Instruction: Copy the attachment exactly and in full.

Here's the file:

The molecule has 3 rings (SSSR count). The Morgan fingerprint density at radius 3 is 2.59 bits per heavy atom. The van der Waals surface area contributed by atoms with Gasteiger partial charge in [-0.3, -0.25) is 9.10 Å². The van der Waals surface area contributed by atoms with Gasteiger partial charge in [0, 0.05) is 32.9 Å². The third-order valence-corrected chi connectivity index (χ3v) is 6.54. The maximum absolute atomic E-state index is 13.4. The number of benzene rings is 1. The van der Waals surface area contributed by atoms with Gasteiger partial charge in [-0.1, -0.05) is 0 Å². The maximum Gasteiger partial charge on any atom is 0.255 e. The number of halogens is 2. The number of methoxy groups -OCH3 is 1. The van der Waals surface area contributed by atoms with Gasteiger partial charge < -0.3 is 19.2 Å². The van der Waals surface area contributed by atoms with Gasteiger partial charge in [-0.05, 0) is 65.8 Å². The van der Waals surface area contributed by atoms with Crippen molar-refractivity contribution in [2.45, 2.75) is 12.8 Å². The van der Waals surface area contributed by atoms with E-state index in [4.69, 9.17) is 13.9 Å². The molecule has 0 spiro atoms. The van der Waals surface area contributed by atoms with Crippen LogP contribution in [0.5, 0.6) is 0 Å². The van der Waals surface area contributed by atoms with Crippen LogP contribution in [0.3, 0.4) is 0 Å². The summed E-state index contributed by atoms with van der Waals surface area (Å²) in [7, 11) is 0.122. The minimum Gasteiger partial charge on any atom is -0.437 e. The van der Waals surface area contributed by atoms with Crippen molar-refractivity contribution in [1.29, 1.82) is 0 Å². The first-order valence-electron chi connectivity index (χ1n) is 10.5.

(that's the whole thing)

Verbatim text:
The molecule has 3 rings (SSSR count). The Morgan fingerprint density at radius 3 is 2.59 bits per heavy atom. The van der Waals surface area contributed by atoms with Gasteiger partial charge in [-0.3, -0.25) is 9.10 Å². The van der Waals surface area contributed by atoms with Gasteiger partial charge in [0, 0.05) is 32.9 Å². The third-order valence-corrected chi connectivity index (χ3v) is 6.54. The maximum absolute atomic E-state index is 13.4. The number of benzene rings is 1. The van der Waals surface area contributed by atoms with Gasteiger partial charge in [-0.1, -0.05) is 0 Å². The maximum Gasteiger partial charge on any atom is 0.255 e. The number of halogens is 2. The number of methoxy groups -OCH3 is 1. The van der Waals surface area contributed by atoms with Gasteiger partial charge < -0.3 is 19.2 Å². The van der Waals surface area contributed by atoms with Gasteiger partial charge in [-0.05, 0) is 65.8 Å². The van der Waals surface area contributed by atoms with Crippen molar-refractivity contribution in [2.45, 2.75) is 12.8 Å². The van der Waals surface area contributed by atoms with E-state index in [4.69, 9.17) is 13.9 Å². The molecule has 0 spiro atoms. The van der Waals surface area contributed by atoms with Crippen LogP contribution in [0.5, 0.6) is 0 Å². The van der Waals surface area contributed by atoms with Crippen LogP contribution in [0.3, 0.4) is 0 Å². The summed E-state index contributed by atoms with van der Waals surface area (Å²) in [7, 11) is 0.122. The minimum Gasteiger partial charge on any atom is -0.437 e. The van der Waals surface area contributed by atoms with Crippen molar-refractivity contribution in [1.29, 1.82) is 0 Å². The first-order valence-electron chi connectivity index (χ1n) is 10.5.